Vascular Complications after Percutaneous Nephrolithotomy: 10 Years of Experience

Marawan M. El Tayeb, John Knoedler, Amy E. Krambeck, Jessica E. Paonessa, Matthew J. Mellon, James E. Lingeman

Research output: Contribution to journalArticle

11 Citations (Scopus)

Abstract

Objective To provide a contemporary look at vascular complications after percutaneous nephrolithotomy (PNL) with access performed solely by a urologist using fluoroscopic guidance. Methods A retrospective review of 2792 patients who had 3338 PNLs at Indiana University Health Methodist Hospital and Mayo Clinic Rochester was performed. Patients who experienced significant bleeding requiring diagnostic renal angiography and superselective embolization (SSE) were reviewed and compared with the overall database. Results There were 15 patients (16 renal units) requiring renal angiography and SSE (0.48%). Mean time from PNL to bleeding was 7 days (range, 1-15 days) and to SSE was 9.6 days (range, 2-18 days). Mean drop in hemoglobin was 5.3 g/dL (range, 2-9 g/dL). Transfusion was needed in 9 patients (60%). There were no differences between the vascular complications group and the uneventful PNL group in mean age (55.06 vs 52.2 years; P =.519), UTI history (40% vs 38%; P =.92), mean operative time (125.8 vs 102.47 minutes; P =.192), the need for multiple access (18.75% vs 18%; P =.939), and access location. The vascular complications group had a lower stone burden than the uneventful PNL group (stones > 2 cm; 43.7% vs 74.03%; P =.014). Conclusion The incidence of vascular complications in this contemporary series is one of the lowest reported to date. At our centers, vascular bleeding complications appear to be a random and rare event after PNL as we were unable to identify any specific risk factors. Early SSE avoided the need for blood transfusion in many patients.

Original languageEnglish (US)
Pages (from-to)777-781
Number of pages5
JournalUrology
Volume85
Issue number4
DOIs
StatePublished - Apr 1 2015

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Percutaneous Nephrostomy
Blood Vessels
Hemorrhage
Kidney
Angiography
Operative Time
Blood Transfusion
Hemoglobins
History
Databases
Incidence
Health

All Science Journal Classification (ASJC) codes

  • Urology

Cite this

El Tayeb, M. M., Knoedler, J., Krambeck, A. E., Paonessa, J. E., Mellon, M. J., & Lingeman, J. E. (2015). Vascular Complications after Percutaneous Nephrolithotomy: 10 Years of Experience. Urology, 85(4), 777-781. https://doi.org/10.1016/j.urology.2014.12.044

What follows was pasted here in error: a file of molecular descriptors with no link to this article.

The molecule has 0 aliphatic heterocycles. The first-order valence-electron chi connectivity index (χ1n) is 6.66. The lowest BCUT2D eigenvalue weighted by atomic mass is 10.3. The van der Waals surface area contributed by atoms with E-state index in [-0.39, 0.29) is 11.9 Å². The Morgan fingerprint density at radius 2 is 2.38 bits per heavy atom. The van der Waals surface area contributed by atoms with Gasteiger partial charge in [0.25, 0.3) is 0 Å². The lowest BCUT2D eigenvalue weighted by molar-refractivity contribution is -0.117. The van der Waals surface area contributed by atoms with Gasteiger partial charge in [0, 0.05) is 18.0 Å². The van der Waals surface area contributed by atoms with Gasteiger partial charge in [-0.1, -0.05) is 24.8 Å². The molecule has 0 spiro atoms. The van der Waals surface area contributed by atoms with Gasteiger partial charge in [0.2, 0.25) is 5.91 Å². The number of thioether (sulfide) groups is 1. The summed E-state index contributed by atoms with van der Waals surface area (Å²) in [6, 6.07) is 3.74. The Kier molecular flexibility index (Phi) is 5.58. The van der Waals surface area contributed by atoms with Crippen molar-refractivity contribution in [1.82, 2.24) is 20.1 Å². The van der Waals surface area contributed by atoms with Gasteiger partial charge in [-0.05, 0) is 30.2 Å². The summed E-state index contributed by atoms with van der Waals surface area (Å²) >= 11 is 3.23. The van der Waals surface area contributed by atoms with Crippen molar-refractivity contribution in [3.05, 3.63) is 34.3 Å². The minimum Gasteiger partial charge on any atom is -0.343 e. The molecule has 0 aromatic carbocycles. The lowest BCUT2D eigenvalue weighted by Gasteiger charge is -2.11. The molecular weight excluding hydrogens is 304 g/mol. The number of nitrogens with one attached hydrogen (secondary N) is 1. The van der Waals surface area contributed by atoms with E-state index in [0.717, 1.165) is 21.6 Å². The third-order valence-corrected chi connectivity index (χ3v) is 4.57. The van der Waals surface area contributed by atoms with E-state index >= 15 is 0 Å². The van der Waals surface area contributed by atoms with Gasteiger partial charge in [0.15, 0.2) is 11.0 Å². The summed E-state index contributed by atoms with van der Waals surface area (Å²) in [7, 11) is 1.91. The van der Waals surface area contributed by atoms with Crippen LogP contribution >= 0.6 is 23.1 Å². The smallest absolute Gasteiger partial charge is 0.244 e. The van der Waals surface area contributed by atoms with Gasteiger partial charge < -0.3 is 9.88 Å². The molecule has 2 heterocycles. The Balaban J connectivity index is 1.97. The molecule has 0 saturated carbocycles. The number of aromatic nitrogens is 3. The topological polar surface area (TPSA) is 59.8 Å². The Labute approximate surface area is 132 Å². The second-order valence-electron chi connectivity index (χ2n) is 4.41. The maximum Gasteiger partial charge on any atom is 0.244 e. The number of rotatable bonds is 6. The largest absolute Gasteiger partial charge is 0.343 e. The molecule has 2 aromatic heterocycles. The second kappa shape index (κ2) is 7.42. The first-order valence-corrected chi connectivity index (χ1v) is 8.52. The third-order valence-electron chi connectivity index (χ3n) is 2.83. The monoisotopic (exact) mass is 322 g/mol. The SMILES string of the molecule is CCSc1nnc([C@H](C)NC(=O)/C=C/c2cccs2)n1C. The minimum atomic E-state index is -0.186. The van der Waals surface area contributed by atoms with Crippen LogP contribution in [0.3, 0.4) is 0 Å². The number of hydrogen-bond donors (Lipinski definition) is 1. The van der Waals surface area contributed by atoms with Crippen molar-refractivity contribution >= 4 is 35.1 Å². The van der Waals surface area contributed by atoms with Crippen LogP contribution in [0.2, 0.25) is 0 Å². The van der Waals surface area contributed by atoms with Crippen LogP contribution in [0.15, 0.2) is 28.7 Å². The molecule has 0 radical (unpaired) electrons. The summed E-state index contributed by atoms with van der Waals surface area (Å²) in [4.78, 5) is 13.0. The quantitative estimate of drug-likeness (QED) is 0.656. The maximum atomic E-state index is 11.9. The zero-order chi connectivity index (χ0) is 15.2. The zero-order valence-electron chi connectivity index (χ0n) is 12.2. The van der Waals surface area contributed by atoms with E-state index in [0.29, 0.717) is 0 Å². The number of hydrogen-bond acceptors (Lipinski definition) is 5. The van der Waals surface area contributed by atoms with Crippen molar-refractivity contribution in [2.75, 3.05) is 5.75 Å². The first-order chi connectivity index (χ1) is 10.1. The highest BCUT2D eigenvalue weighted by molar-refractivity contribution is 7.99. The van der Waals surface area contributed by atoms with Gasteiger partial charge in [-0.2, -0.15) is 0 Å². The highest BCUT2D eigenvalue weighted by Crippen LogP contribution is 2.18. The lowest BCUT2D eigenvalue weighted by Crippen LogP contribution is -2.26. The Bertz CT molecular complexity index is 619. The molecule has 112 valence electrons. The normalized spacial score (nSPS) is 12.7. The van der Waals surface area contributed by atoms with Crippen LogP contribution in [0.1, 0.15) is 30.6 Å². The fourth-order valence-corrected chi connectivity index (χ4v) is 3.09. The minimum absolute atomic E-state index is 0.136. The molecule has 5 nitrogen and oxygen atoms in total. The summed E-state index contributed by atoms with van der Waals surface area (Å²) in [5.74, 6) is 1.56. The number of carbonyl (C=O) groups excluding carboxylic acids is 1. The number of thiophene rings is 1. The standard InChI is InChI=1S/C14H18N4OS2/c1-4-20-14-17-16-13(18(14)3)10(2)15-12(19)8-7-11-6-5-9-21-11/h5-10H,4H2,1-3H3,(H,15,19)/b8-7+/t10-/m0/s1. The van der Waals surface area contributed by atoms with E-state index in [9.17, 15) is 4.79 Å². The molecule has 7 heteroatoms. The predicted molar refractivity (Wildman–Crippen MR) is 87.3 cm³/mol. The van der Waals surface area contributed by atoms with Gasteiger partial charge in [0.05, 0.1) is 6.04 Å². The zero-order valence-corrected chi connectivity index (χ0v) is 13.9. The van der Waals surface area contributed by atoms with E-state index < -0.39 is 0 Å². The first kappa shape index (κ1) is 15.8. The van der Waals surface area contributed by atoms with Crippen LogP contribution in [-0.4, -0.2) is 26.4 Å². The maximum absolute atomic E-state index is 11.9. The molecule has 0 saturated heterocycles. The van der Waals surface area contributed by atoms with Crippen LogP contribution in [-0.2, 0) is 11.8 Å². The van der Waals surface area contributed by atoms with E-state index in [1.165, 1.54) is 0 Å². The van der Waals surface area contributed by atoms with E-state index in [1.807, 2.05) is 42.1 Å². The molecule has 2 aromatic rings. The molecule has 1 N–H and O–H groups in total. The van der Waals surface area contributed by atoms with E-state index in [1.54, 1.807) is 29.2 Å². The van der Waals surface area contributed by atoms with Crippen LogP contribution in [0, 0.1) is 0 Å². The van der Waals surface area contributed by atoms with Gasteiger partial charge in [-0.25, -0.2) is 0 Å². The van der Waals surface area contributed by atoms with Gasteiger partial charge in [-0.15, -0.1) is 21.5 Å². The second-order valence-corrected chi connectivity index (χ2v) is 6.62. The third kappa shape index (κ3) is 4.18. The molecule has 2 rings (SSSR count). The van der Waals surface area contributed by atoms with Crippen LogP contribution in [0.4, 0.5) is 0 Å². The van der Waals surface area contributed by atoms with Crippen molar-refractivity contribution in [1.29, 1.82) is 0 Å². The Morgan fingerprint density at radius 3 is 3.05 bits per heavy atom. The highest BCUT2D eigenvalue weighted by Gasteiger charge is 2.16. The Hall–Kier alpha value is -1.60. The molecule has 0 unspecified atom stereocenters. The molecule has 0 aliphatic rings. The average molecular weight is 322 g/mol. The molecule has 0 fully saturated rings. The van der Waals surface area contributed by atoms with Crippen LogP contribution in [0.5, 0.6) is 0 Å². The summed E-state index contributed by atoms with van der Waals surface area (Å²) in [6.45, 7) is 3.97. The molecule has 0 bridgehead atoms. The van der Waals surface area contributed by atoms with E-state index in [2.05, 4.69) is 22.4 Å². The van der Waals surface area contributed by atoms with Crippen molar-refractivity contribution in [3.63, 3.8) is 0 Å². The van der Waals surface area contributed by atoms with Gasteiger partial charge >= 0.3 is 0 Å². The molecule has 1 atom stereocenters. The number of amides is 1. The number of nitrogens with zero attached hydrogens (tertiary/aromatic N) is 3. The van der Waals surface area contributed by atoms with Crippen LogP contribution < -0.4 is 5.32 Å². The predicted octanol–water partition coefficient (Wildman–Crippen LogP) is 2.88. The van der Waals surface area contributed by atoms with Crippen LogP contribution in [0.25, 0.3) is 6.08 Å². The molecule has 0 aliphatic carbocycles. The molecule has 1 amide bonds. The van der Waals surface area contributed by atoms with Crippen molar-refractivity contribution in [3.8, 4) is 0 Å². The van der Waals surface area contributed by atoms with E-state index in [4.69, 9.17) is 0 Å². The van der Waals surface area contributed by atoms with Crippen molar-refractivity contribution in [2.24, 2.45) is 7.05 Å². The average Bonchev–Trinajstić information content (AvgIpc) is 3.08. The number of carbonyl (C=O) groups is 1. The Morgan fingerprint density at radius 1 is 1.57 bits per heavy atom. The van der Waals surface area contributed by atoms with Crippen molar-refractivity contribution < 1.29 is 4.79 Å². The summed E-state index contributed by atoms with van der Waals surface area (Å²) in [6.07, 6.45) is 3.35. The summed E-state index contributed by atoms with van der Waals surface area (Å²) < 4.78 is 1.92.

El Tayeb, Marawan M. ; Knoedler, John ; Krambeck, Amy E. ; Paonessa, Jessica E. ; Mellon, Matthew J. ; Lingeman, James E. / Vascular Complications after Percutaneous Nephrolithotomy : 10 Years of Experience. In: Urology. 2015 ; Vol. 85, No. 4. pp. 777-781.
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abstract = "Objective To provide a contemporary look at vascular complications after percutaneous nephrolithotomy (PNL) with access performed solely by a urologist using fluoroscopic guidance. Methods A retrospective review of 2792 patients who had 3338 PNLs at Indiana University Health Methodist Hospital and Mayo Clinic Rochester was performed. Patients who experienced significant bleeding requiring diagnostic renal angiography and superselective embolization (SSE) were reviewed and compared with the overall database. Results There were 15 patients (16 renal units) requiring renal angiography and SSE (0.48{\%}). Mean time from PNL to bleeding was 7 days (range, 1-15 days) and to SSE was 9.6 days (range, 2-18 days). Mean drop in hemoglobin was 5.3 g/dL (range, 2-9 g/dL). Transfusion was needed in 9 patients (60{\%}). There were no differences between the vascular complications group and the uneventful PNL group in mean age (55.06 vs 52.2 years; P =.519), UTI history (40{\%} vs 38{\%}; P =.92), mean operative time (125.8 vs 102.47 minutes; P =.192), the need for multiple access (18.75{\%} vs 18{\%}; P =.939), and access location. The vascular complications group had a lower stone burden than the uneventful PNL group (stones > 2 cm; 43.7{\%} vs 74.03{\%}; P =.014). Conclusion The incidence of vascular complications in this contemporary series is one of the lowest reported to date. At our centers, vascular bleeding complications appear to be a random and rare event after PNL as we were unable to identify any specific risk factors. Early SSE avoided the need for blood transfusion in many patients.",